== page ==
Mention a movie about a boys’ choir, and images of scruffy French urchins aren’t likely to leap to mind. Yet it’s those kids — rather than freshly scrubbed, rosy-cheeked English or Austrian choristers — for whom Bruno Coulais had to compose the chorales in Christophe Barratier’s “Les Choristes” (“The Choir”), France’s top-grossing pic this year and its entry for the foreign-lingo Oscar. (It opens in New York and L.A. on Jan. 14.)
Based largely on the 1945 film “La Cage aux rossignols” (“A Cage of Nightingales”), “Les Choristes” tells of a group of troubled boys, virtually imprisoned in a rundown boarding school, whose lives are elevated by music, thanks to Clement Mathieu (Gerard Jugnot), a rumpled schoolmaster who happens to be a failed composer.
Writer-director Barratier and Coulais had worked together before — on the documentary “Microcosmos” (1996), among other things — but this project was different. The pieces the boys sing are supposed to be by Mathieu.
Coulais, who also wrote the film’s incidental music, faced two challenges: writing choral music for the first time and making it sound like the work of a gifted amateur. “I was well aware that for the story and the characters to be credible, the music mustn’t be too complex,” the composer explains via email from Paris.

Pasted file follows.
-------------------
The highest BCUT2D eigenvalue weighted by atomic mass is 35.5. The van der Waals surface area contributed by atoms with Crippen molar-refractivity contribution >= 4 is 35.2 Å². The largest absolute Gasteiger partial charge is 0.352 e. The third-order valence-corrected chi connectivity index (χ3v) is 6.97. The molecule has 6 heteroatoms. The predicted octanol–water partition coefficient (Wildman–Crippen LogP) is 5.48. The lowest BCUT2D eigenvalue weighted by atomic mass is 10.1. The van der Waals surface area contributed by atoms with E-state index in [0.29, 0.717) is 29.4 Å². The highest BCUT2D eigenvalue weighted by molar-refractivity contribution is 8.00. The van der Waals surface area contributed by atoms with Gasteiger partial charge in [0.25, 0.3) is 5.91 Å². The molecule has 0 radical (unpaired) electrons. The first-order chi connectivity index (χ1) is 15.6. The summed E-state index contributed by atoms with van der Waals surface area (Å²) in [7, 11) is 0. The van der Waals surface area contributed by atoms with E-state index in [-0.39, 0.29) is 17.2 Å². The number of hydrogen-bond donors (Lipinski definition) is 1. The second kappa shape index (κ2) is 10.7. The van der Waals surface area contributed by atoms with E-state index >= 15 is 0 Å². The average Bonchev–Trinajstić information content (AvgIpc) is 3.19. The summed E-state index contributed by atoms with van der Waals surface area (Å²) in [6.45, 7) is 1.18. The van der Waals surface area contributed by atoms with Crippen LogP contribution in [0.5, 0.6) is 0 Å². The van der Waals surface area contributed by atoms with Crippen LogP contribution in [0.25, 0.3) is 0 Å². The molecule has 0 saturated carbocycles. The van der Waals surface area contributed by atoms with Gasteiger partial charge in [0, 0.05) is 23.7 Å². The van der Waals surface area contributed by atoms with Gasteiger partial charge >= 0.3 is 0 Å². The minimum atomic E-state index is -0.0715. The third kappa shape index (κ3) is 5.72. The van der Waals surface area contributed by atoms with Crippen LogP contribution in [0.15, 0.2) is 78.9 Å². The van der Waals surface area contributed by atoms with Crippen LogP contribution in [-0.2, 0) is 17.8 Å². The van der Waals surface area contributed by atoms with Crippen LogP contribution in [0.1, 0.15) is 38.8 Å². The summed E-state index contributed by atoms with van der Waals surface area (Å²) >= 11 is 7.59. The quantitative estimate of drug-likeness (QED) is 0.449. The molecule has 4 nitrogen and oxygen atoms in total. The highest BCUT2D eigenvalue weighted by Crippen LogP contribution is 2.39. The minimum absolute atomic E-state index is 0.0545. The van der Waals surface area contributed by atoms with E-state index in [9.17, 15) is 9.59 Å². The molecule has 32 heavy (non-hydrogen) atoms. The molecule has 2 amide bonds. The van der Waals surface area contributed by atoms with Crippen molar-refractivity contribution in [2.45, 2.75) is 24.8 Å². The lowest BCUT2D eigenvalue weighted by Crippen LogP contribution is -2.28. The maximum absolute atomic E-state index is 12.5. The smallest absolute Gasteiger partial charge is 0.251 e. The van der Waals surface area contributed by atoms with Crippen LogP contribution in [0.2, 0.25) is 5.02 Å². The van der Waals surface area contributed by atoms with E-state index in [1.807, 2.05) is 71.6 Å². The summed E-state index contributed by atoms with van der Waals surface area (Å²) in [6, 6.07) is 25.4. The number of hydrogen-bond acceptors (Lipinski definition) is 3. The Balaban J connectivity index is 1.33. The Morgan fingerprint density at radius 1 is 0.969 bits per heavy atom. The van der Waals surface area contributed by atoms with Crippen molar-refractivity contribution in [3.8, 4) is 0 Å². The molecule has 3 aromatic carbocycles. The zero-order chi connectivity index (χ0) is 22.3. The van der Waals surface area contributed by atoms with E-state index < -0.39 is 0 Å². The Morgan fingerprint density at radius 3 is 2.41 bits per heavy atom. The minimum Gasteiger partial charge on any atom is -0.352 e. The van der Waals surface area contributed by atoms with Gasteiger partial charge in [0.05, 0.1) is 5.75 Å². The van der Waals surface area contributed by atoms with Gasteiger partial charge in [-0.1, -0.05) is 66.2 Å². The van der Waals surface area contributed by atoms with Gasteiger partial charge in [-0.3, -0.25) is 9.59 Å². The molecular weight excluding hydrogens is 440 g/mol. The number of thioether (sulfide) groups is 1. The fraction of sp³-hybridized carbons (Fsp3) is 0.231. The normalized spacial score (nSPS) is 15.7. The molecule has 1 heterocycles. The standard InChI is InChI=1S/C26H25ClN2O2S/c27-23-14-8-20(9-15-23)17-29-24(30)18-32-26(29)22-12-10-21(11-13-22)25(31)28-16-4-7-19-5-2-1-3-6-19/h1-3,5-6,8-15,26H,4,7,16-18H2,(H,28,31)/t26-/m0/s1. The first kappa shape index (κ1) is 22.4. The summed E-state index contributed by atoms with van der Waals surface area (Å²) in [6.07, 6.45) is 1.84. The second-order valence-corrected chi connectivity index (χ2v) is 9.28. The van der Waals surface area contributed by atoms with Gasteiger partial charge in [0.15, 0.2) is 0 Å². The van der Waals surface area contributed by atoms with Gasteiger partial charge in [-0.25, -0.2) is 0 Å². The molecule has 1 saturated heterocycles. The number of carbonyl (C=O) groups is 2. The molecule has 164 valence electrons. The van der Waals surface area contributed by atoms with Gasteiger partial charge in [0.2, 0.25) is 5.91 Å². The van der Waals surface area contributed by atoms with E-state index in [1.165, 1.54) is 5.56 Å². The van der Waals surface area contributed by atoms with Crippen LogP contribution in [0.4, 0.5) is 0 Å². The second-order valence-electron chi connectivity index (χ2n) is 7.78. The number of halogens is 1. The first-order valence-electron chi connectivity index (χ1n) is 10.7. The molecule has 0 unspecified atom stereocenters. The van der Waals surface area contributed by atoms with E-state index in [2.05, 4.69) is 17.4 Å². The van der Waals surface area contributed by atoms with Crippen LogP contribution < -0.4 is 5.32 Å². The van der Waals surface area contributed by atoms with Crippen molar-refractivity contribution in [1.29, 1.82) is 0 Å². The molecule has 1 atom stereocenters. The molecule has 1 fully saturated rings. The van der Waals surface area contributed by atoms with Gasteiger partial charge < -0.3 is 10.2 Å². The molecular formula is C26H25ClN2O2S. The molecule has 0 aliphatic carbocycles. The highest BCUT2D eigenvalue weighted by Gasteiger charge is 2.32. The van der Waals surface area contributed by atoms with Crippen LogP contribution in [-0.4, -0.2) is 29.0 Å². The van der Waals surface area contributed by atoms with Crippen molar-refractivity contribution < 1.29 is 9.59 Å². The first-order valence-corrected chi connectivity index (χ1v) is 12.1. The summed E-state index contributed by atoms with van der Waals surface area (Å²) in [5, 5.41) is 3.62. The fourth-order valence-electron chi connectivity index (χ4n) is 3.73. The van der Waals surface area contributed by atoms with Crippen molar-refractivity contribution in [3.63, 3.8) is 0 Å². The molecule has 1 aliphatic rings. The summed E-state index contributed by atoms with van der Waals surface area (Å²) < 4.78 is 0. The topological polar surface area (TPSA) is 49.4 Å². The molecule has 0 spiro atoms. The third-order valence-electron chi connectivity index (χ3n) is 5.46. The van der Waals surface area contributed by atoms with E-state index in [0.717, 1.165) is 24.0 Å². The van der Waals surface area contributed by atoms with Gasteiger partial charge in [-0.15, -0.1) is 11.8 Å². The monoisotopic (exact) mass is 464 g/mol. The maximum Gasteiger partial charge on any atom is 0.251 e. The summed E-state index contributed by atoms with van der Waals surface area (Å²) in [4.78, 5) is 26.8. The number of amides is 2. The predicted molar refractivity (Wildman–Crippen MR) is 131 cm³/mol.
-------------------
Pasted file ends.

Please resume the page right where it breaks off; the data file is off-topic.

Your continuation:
To get across the idea that the boys’ singing was improving, Coulais wrote increasingly more difficult music, culminating in a Kyrie for the end credits. “I consider it a projection of what Mathieu dreamed of getting with the choir,” he says.
Barratier, himself a trained musician, offered his own contributions, writing two pieces, including “Cerf-volant,” one of the choir’s signature works. Yet Coulais says his old friend “never imposed anything on me.”
Fueled by the movie’s success, Coulais’ score has climbed the European music charts, selling more than a million CDs. (Nonesuch releases the soundtrack in the U.S. on Jan 4.)
“If the public is touched by this music,” the composer says, “it is because the film shows that music belongs to everyone. It is not just there for a social elite or professional performance. It can and must be performed by amateurs whose sole aim is pleasure.”